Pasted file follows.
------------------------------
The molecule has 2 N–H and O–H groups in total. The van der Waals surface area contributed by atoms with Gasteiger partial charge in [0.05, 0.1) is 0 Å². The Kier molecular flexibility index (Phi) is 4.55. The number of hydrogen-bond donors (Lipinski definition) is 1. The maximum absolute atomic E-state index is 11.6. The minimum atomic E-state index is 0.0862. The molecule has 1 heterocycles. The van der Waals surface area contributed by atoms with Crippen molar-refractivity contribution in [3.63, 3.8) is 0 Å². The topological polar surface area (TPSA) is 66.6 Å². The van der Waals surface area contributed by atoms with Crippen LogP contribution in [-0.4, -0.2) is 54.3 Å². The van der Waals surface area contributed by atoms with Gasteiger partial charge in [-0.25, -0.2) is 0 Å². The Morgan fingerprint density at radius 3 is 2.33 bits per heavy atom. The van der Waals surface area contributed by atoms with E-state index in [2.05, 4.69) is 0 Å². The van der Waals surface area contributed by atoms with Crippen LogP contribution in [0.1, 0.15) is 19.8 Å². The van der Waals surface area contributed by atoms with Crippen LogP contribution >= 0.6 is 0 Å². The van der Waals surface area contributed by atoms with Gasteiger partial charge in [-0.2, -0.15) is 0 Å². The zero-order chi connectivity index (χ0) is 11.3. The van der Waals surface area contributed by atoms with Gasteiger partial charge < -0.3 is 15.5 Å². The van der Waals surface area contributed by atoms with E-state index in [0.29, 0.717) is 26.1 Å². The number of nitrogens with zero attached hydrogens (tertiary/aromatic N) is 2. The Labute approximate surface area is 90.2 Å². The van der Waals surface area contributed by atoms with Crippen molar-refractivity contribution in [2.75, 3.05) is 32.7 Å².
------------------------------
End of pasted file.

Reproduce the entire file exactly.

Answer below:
The molecule has 2 N–H and O–H groups in total. The van der Waals surface area contributed by atoms with Gasteiger partial charge in [0.05, 0.1) is 0 Å². The Kier molecular flexibility index (Phi) is 4.55. The number of hydrogen-bond donors (Lipinski definition) is 1. The maximum absolute atomic E-state index is 11.6. The minimum atomic E-state index is 0.0862. The molecule has 1 heterocycles. The van der Waals surface area contributed by atoms with Crippen molar-refractivity contribution in [3.63, 3.8) is 0 Å². The topological polar surface area (TPSA) is 66.6 Å². The van der Waals surface area contributed by atoms with Crippen LogP contribution in [-0.4, -0.2) is 54.3 Å². The van der Waals surface area contributed by atoms with Gasteiger partial charge in [-0.25, -0.2) is 0 Å². The Morgan fingerprint density at radius 3 is 2.33 bits per heavy atom. The van der Waals surface area contributed by atoms with E-state index in [2.05, 4.69) is 0 Å². The van der Waals surface area contributed by atoms with Crippen LogP contribution in [0.1, 0.15) is 19.8 Å². The van der Waals surface area contributed by atoms with Crippen LogP contribution >= 0.6 is 0 Å². The van der Waals surface area contributed by atoms with Gasteiger partial charge in [-0.2, -0.15) is 0 Å². The zero-order chi connectivity index (χ0) is 11.3. The van der Waals surface area contributed by atoms with Gasteiger partial charge < -0.3 is 15.5 Å². The van der Waals surface area contributed by atoms with E-state index in [0.29, 0.717) is 26.1 Å². The number of nitrogens with zero attached hydrogens (tertiary/aromatic N) is 2. The Labute approximate surface area is 90.2 Å². The van der Waals surface area contributed by atoms with Crippen molar-refractivity contribution in [2.75, 3.05) is 32.7 Å².